Are US Farmers Hurt by Food Aid Reform?
Are US farmers hurt by food aid reform? The short answer: No.

President Obama’s proposal to allow the food aid supplied by the United States to be purchased more locally has obvious benefits: less travel time and expense to feed those in the greatest danger, bolstering local economies, investing in local agriculture to create a sustainable supply, and the potential of feeding 2-4 million more people.

These are obvious benefits unless you are an American farmer, packer or shipper, the three main interested parties (other than the millions of hungry around the world). These minders are not without questions of their own.

For example, one might wonder how purchasing a larger percentage of the food aid from non-US farmers is reconciled with USAID’s mission of expanding external markets for US goods?

The food crises require immediate response. According to the World Food Program, hunger kills more people than AIDs, Malaria, and TB combined. Preventable deaths per year due to malnutrition are measured in the millions. A shipment from the United States can take many weeks — time the vulnerable simply do not have. Purchasing local produce reduces the time from farm to mouth by 11-14 weeks and feeds an extra 2-4 million people.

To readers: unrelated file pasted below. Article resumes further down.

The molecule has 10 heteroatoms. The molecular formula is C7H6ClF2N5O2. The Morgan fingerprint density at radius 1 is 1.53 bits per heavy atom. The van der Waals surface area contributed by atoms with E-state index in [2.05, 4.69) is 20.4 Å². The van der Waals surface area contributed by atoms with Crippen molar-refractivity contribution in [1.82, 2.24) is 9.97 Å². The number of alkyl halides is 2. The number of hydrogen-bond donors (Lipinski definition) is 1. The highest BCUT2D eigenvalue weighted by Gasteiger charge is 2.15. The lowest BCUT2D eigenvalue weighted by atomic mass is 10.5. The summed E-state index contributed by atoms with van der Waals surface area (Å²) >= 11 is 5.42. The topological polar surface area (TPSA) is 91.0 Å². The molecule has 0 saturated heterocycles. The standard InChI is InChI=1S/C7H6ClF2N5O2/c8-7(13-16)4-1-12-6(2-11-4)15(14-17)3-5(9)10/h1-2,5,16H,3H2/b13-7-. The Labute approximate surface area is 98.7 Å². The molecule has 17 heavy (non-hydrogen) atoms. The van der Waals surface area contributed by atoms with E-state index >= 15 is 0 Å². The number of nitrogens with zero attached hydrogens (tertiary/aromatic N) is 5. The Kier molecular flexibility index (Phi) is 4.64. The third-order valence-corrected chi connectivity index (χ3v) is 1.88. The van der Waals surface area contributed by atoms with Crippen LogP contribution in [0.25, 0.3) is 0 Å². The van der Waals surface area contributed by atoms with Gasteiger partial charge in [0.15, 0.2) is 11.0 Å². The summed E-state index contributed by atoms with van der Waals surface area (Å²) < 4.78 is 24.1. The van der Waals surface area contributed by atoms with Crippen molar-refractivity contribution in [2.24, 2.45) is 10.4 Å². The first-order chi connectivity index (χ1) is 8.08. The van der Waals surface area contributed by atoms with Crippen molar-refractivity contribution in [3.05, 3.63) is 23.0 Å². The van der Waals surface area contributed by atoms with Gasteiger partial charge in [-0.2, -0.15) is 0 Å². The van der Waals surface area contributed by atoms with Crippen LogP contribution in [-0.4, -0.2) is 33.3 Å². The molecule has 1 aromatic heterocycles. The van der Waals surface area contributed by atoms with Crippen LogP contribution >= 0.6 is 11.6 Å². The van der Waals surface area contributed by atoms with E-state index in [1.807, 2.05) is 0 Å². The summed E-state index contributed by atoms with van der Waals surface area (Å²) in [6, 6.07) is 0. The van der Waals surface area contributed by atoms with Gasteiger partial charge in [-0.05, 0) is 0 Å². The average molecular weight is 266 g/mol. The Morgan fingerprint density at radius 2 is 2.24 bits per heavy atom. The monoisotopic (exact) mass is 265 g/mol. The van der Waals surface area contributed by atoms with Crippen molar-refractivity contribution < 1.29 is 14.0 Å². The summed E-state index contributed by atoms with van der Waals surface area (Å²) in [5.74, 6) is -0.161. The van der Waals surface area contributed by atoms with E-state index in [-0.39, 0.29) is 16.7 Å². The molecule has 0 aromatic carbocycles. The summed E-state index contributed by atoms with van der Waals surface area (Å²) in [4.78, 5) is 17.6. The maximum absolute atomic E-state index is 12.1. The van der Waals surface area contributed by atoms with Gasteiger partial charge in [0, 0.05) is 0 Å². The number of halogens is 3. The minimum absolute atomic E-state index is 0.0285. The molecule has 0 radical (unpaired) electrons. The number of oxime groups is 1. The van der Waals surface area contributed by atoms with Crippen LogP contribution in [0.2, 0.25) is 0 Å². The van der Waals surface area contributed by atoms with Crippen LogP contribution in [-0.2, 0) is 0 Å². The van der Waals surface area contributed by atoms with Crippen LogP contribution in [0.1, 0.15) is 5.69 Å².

Preventing deaths by malnutrition and all the suffering, humiliation, and diseases that go along with it allows for medium and long-term development. Medium to long-term development expands peace and US markets of goods, services, travel and tourism.

How, one may also wonder, do American farmers benefit when their jobs are outsourced and market share displaced?

US farm exports are worth around $145 billion. The US government spends $1 billion on food aid programs—a “drop in the market” compared to the enormous figure of US farm exports. Even an economist from the American Farm Bureau Federation admits, “Our concern is less about decreasing an important revenue stream for U.S. agriculture. It’s more about the loss of a sense of pride.” Despite the minimal impact, the reform proposal includes $25 million to ease the transition of US farmers affected.

Are US farmers hurt by food aid reform? With no significant job losses and no significant market share loss, US farmers’ pride cannot justify denying food to 4 million hungry people deserving of the same dignity and opportunities as them.

Katherine Zobre

Sources: USAID, The Economist, World Food Program, Reuters